Chinese is a fixed language – there are only a certain number of sounds and characters, so when new or foreign words get introduced, they generally can’t just copy and paste the words and make them “Chinese” – they have to make Chinese versions of them, taking both pronunciation and meaning into account.
This leads to some really clever and cool Chinese names for non-Chinese words, names and concepts, and I’ve collected some of my favorites here for your educational enjoyment:
1. Subway – 赛百味 (sài bǎi wèi) , literally “a competition of 100 flavors.”
The ubiquitous American sandwich chain is a common sight in Chinese cities, because hey, everyone likes sandwiches (also the cookies are 3 for 8rmb / US$1.28!). Its name is a nice touch – it’s a close phonetic approximation of its English counterpart and “competition of 100 flavors” is one possible interpretation of the name.
赛 can also mean “to surpass” or “be better than,” which is actually cooler when you think about it, and is probably the intended meaning here.
I do love the idea of green peppers and pickles facing off in a battle royale for my taste buds. What a fun name for a place with lots of flavor customization options to choose from!
2. San Francisco – 旧金山 (jìu jīn shān) , literally “old gold mountain.”
I love this one! San Fran was the arrival point for the majority of Chinese immigrants to the US in the 19th and early 20th centuries, most of whom headed to the mountains to take advantage of the Gold Rush.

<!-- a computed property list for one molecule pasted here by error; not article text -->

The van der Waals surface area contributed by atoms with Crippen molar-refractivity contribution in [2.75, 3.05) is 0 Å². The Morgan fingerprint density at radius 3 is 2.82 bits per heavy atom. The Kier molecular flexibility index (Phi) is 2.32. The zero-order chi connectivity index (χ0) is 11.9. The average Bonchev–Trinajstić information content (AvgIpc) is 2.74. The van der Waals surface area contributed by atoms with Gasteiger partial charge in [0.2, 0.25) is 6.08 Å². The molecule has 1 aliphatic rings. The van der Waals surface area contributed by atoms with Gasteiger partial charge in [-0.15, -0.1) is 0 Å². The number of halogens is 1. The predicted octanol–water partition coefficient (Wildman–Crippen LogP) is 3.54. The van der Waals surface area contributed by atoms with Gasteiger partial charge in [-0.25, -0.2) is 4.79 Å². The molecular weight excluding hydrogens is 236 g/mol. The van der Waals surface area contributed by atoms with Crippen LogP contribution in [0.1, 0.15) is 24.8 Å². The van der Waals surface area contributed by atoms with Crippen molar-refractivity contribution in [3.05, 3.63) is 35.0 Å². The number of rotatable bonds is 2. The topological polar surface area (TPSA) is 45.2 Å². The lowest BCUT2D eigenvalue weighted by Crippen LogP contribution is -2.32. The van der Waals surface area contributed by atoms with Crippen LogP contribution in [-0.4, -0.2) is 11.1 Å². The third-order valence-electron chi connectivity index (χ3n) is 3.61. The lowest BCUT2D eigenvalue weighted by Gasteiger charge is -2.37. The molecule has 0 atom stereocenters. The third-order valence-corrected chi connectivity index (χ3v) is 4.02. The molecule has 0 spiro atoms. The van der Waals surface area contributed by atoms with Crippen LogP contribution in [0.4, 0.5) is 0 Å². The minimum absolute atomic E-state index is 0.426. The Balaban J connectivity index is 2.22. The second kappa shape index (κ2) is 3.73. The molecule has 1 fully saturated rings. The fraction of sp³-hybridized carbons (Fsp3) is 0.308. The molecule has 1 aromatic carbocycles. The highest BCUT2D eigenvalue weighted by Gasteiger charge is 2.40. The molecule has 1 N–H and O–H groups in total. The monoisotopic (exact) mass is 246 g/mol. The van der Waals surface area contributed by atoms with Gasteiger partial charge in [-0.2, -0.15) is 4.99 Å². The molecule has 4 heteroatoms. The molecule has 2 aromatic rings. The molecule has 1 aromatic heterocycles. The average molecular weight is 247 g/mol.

The city became strongly associated with gold mining in the Chinese imagination, which led to the name 旧金山.
It’s actually particularly fitting these days, given that the city isn’t known for gold mining anymore: 旧 is frequently applied to former or past versions of things, e.g. “旧时代 (jìu shí dài)” , or “the olden days” (时代 meaning era or period of time).
While 旧金山 is commonly used here in the Mainland, I’m told that the more phonetic “三藩市” (sān fān shì) is the primary term used in Taiwan for whatever reason.
3. Coca Cola – 可口可乐 (kě kǒu kě lè) , literally “can amuse your mouth.”
This is a pretty famous example of a successful brand translation case study, and it gets bonus points from me because it’s easy to write.
Fun note: Diet Coke is called 建怡可乐 (jiàn yí kě lè) , which I used to (and still do, frankly) mispronounce as 建议 (jiàn yì) , or “suggestion,” so I was always asking for “Suggestion Cola,” which sounds like something from a Chuck Palahniuk novel.
4. Dallas Mavericks – 小牛队 (xiǎo niú duì) , literally “The Small Cows.”
Whoever came up with this must not be much of a Mavs fan, as 小牛 is the term usually used to describe baby cows, not exactly something that inspires fear (unless you’re a reckless adolescent cow! Sorry...).
I can understand where they’re coming from, since an unbranded baby cow is one definition of “maverick,” but it’s rarely used that way in English and I get the sense it wasn’t the sort of vibe the team was going for when they chose the name.
This is particularly cool if you’re a Chicago Bulls fan, since it makes it seem like the Mavs are the inferior little brother of the Bulls, who are known as 公牛队 (gōng niú duì) .
Speaking of the Mavs, Dirk Nowitzki is known as 德克 (dé kè) among Chinese fans, which is cool because he’s German and 德 （dé ) is the common shorthand term for Germany. I swear I could talk about this stuff all day!
5. Pizza Hut – 必胜客 (bì shèng kè) , literally “customers must be victorious.”
Pizza Hut in China is a whole hilarious entity unto itself: much swankier than its American version, it’s more of a sit-down restaurant with a significantly bigger menu.